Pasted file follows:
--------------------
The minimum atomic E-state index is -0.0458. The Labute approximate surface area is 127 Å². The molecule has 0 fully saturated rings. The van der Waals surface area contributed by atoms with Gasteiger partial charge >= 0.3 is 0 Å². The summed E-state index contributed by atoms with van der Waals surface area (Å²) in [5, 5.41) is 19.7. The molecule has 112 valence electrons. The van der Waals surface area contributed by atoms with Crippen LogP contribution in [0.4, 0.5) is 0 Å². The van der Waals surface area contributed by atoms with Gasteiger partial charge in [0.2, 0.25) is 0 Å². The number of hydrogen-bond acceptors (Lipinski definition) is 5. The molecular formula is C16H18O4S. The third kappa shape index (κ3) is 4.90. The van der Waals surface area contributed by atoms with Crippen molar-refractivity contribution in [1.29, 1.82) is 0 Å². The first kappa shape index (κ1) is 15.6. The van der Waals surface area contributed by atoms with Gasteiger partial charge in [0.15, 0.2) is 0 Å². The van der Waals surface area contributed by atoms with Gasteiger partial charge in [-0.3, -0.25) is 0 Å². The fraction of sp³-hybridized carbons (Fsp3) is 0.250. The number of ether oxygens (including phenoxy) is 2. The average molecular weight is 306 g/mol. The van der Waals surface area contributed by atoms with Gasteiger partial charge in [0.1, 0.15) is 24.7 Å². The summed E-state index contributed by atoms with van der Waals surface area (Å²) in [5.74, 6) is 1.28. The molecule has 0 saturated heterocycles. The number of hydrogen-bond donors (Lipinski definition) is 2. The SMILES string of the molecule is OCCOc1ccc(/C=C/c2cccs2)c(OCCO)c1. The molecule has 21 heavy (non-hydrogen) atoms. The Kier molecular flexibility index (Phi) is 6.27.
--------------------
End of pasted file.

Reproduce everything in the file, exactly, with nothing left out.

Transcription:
The minimum atomic E-state index is -0.0458. The Labute approximate surface area is 127 Å². The molecule has 0 fully saturated rings. The van der Waals surface area contributed by atoms with Gasteiger partial charge >= 0.3 is 0 Å². The summed E-state index contributed by atoms with van der Waals surface area (Å²) in [5, 5.41) is 19.7. The molecule has 112 valence electrons. The van der Waals surface area contributed by atoms with Crippen LogP contribution in [0.4, 0.5) is 0 Å². The van der Waals surface area contributed by atoms with Gasteiger partial charge in [0.2, 0.25) is 0 Å². The number of hydrogen-bond acceptors (Lipinski definition) is 5. The molecular formula is C16H18O4S. The third kappa shape index (κ3) is 4.90. The van der Waals surface area contributed by atoms with Crippen molar-refractivity contribution in [1.29, 1.82) is 0 Å². The first kappa shape index (κ1) is 15.6. The van der Waals surface area contributed by atoms with Gasteiger partial charge in [0.15, 0.2) is 0 Å². The van der Waals surface area contributed by atoms with Gasteiger partial charge in [-0.3, -0.25) is 0 Å². The fraction of sp³-hybridized carbons (Fsp3) is 0.250. The number of ether oxygens (including phenoxy) is 2. The average molecular weight is 306 g/mol. The van der Waals surface area contributed by atoms with Gasteiger partial charge in [0.1, 0.15) is 24.7 Å². The summed E-state index contributed by atoms with van der Waals surface area (Å²) in [5.74, 6) is 1.28. The molecule has 0 saturated heterocycles. The number of hydrogen-bond donors (Lipinski definition) is 2. The SMILES string of the molecule is OCCOc1ccc(/C=C/c2cccs2)c(OCCO)c1. The molecule has 21 heavy (non-hydrogen) atoms. The Kier molecular flexibility index (Phi) is 6.27.